IS YOUR DPF LIGHT ON
SAVE MONEY RESTORE RATHER THAN REPLACE
Our DPF ultra clean machine will successfully clean all types of DPF filters including commercial vehicles, 4wd, medium and heavy trucks, buses and any machinery that has a diesel particulate filter.
It will remove the soot and ash from the filter restoring the DPF back to 98% original efficiently. There are many different types of diesel particulate filters, most of the ones on cars, light and medium sized trucks are sealed so can be difficult to clean.
Our DPF ultra clean machine effectively cleans any make and configuration of diesel particulate filters. Send your DPF to us for cleaning or bring your vehicle and we can test, verify the cause of the DPF being blocked we can remove, clean and reinstall and retest. We can provide a before and after flow test and report from our DPF ultra clean machine.
What is a diesel particulate filter?
- A diesel particulate filter (DPF) is a filter that captures and stores exhaust soot (some refer to them as soot traps) in order to reduce emissions from diesel cars.
- But because they only have a finite capacity, this trapped soot periodically has to be emptied or ‘burned off’ to regenerate the DPF.
- This regeneration process cleanly burns off the excess soot deposited in the filter, reducing the harmful exhaust emission and helps to prevent the tell-tale black smoke you used to see from diesel vehicles, particularly when accelerating.
- Euro 5 exhaust emissions legislation introduced in 2009 to help lower car CO2 emissions effectively made DPFs mandatory, and since then, around one in two new cars a year have been diesel-powered.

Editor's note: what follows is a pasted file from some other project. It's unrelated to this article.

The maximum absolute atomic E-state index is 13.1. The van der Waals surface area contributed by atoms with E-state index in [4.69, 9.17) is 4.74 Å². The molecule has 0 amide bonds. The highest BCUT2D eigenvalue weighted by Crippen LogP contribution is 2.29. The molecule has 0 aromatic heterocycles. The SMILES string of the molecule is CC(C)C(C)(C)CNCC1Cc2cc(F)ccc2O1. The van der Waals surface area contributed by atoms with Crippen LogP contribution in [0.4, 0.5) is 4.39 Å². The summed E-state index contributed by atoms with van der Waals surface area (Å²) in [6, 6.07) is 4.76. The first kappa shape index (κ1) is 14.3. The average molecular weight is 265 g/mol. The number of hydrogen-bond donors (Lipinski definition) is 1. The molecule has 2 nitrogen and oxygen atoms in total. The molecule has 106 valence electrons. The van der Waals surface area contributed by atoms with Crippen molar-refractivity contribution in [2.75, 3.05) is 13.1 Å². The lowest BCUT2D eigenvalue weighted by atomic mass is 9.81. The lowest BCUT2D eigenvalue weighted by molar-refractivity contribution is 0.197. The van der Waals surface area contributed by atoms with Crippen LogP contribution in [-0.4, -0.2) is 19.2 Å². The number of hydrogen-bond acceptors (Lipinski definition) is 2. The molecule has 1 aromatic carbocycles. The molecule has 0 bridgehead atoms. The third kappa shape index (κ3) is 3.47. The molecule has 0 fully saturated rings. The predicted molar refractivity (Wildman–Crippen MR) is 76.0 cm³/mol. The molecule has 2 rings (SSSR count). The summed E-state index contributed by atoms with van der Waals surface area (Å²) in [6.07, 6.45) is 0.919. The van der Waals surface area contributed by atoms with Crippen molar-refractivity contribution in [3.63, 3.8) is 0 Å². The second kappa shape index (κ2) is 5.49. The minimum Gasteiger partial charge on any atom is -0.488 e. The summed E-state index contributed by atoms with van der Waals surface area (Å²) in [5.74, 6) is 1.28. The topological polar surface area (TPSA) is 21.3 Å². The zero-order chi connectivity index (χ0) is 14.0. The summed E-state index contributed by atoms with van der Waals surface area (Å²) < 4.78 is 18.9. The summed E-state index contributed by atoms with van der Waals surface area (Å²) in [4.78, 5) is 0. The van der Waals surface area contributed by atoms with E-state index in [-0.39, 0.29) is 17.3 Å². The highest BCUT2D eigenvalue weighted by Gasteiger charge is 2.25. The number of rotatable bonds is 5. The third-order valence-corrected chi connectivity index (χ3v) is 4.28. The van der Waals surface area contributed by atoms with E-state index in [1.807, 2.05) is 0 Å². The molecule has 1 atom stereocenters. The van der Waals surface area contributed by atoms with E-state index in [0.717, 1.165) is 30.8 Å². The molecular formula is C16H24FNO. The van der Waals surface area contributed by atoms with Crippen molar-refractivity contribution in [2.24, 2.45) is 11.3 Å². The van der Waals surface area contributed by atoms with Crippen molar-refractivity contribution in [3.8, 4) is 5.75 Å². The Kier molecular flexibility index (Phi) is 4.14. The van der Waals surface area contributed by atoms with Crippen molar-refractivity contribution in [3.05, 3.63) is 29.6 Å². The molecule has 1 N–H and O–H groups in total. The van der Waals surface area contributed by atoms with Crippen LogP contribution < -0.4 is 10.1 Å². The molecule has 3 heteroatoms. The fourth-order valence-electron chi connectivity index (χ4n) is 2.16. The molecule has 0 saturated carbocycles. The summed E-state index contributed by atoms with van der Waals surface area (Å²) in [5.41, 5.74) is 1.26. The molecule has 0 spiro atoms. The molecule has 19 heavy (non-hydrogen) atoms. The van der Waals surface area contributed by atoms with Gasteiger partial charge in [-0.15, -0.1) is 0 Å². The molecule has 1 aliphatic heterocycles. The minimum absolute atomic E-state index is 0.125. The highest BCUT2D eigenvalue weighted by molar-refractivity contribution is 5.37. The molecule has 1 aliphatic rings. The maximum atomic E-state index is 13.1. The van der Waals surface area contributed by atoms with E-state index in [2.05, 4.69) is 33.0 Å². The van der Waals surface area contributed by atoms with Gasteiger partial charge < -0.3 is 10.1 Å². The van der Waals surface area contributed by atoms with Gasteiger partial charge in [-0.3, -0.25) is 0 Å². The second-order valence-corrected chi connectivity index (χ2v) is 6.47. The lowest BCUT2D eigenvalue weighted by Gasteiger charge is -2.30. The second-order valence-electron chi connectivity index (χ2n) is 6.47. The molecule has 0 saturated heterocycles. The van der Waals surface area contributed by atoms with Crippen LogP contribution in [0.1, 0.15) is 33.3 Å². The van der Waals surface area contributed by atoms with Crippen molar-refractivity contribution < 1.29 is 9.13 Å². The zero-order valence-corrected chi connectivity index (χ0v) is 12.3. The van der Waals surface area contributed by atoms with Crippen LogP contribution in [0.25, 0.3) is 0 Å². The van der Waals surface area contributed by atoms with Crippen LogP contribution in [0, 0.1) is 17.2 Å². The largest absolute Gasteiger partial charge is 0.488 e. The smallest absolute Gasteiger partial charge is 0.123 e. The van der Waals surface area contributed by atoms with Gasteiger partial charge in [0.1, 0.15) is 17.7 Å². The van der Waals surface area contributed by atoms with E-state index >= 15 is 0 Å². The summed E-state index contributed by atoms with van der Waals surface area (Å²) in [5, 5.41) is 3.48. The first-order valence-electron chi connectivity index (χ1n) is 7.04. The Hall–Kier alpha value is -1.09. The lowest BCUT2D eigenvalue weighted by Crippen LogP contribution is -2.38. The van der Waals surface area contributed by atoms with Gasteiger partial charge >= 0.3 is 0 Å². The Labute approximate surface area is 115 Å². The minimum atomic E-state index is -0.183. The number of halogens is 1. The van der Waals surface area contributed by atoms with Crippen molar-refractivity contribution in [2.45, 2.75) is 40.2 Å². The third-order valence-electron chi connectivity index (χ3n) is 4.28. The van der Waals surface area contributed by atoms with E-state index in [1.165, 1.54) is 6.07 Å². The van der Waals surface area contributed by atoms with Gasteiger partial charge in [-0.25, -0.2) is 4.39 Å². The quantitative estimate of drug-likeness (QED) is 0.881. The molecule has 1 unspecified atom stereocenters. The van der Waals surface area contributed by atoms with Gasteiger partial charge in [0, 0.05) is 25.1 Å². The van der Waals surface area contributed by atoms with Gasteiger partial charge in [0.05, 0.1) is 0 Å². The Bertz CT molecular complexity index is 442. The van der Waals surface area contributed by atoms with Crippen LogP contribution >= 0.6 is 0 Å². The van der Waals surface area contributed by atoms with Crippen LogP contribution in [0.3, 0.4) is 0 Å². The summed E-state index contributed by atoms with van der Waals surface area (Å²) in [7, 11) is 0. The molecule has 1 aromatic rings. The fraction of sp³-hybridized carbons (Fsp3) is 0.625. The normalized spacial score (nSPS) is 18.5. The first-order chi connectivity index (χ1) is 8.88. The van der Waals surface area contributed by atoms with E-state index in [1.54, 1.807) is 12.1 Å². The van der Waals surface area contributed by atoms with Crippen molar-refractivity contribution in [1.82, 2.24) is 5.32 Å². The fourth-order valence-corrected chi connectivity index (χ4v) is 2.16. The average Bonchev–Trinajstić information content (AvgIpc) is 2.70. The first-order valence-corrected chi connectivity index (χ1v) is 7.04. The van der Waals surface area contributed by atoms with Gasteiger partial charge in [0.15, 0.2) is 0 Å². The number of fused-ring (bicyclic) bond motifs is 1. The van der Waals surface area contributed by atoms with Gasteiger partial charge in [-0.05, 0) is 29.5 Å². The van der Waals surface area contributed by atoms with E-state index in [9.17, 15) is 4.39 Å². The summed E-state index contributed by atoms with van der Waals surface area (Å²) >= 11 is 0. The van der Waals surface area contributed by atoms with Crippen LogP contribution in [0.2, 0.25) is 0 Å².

DPF Warning Symbol
- How do I tell if my diesel particulate filter is blocked?
- If the DPF is becoming clogged with soot or a fault develops in the system, an orange light will typically appear on the dashboard as seen below.
- They usually look like this with a piped box that has dots in the middle, although they can slightly vary by manufacturer, check your handbook for more information.
What causes a diesel particulate filter blockage?
- Short journeys at low speeds are the prime cause of blocked diesel particulate filters.
- This is why car makers often go as far as recommending city-bound short-hop drivers choose a petrol car instead of diesel (and it’s why diesels are something of a rarity in the city car sector).
- Other things that are bad for DPFs include poor servicing. A diesel particulate filter on a poorly serviced car may fail sooner than a well maintained one, generally, they should last for at least 160,000 Km.
- It’s important you use the right type of oil as well – some oils contain additives that can actually block filters.
- Performance modifications can damage a diesel particulate filter, as can using low-quality fuel and even running the car frequently on a low fuel level as the car may avoid DPF regeneration in order to save fuel.
- Ash and soot are fundamentally different materials, but both accumulate in the DPF. Removing each of these materials from the DPF requires completely different processes. Soot is normally removed from the DPF through regeneration, which burns off the soot, leaving the ash behind. Ash, on the other hand, by definition is incombustible and must be removed from the DPF through some type of cleaning process.
- Soot particles form in the engine’s combustion chamber as the result of incomplete combustion. The particles glow and agglomerate in the exhaust system before reaching the DPF, where the particles are captured in the filter and oxidized during the regeneration process. Ash, which is the incombustible material left behind following the regeneration process builds up over long periods of time. In conventional diesel engines, only a small percentage of the soot is composed of ash, typically less than 5%
Why is this important for DPF ash cleaning?
Ash and soot have a number of fundamental differences, both in terms of their particle size and composition, which affect the manner in which they may be removed from the DPF. Cleaning processes that involve heating the DPF, so-called “baking” only remove the combustible portion or soot, and do not remove the ash. Since the ash is incombustible, completely different cleaning processes are required to remove the ash.